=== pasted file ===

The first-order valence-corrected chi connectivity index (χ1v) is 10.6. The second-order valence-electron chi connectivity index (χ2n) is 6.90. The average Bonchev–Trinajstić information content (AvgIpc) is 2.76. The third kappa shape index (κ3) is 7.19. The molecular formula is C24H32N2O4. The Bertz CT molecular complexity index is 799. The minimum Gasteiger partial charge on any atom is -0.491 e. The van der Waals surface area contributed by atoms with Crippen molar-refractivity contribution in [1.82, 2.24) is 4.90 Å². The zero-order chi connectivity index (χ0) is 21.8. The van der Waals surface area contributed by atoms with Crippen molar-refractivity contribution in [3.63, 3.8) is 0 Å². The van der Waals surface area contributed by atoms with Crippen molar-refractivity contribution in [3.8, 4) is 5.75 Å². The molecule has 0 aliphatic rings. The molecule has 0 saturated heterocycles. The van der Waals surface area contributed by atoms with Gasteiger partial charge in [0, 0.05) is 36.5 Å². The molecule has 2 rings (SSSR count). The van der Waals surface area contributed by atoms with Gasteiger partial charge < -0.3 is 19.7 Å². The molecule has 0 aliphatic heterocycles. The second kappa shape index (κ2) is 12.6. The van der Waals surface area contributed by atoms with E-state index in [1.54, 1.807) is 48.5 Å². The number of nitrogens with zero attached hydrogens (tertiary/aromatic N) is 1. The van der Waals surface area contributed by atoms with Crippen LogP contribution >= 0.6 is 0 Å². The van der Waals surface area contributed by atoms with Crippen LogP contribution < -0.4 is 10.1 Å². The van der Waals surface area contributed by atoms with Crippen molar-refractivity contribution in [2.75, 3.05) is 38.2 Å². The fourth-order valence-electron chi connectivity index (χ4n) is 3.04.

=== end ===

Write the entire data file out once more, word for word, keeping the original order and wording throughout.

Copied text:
The first-order valence-corrected chi connectivity index (χ1v) is 10.6. The second-order valence-electron chi connectivity index (χ2n) is 6.90. The average Bonchev–Trinajstić information content (AvgIpc) is 2.76. The third kappa shape index (κ3) is 7.19. The molecular formula is C24H32N2O4. The Bertz CT molecular complexity index is 799. The minimum Gasteiger partial charge on any atom is -0.491 e. The van der Waals surface area contributed by atoms with Crippen molar-refractivity contribution in [1.82, 2.24) is 4.90 Å². The zero-order chi connectivity index (χ0) is 21.8. The van der Waals surface area contributed by atoms with Crippen molar-refractivity contribution in [3.63, 3.8) is 0 Å². The van der Waals surface area contributed by atoms with Crippen molar-refractivity contribution in [3.8, 4) is 5.75 Å². The molecule has 0 aliphatic rings. The molecule has 0 saturated heterocycles. The van der Waals surface area contributed by atoms with Gasteiger partial charge in [0, 0.05) is 36.5 Å². The molecule has 2 rings (SSSR count). The van der Waals surface area contributed by atoms with Gasteiger partial charge < -0.3 is 19.7 Å². The molecule has 0 aliphatic heterocycles. The second kappa shape index (κ2) is 12.6. The van der Waals surface area contributed by atoms with E-state index in [1.54, 1.807) is 48.5 Å². The number of nitrogens with zero attached hydrogens (tertiary/aromatic N) is 1. The van der Waals surface area contributed by atoms with Crippen LogP contribution >= 0.6 is 0 Å². The van der Waals surface area contributed by atoms with Crippen LogP contribution < -0.4 is 10.1 Å². The van der Waals surface area contributed by atoms with Crippen molar-refractivity contribution in [2.75, 3.05) is 38.2 Å². The fourth-order valence-electron chi connectivity index (χ4n) is 3.04.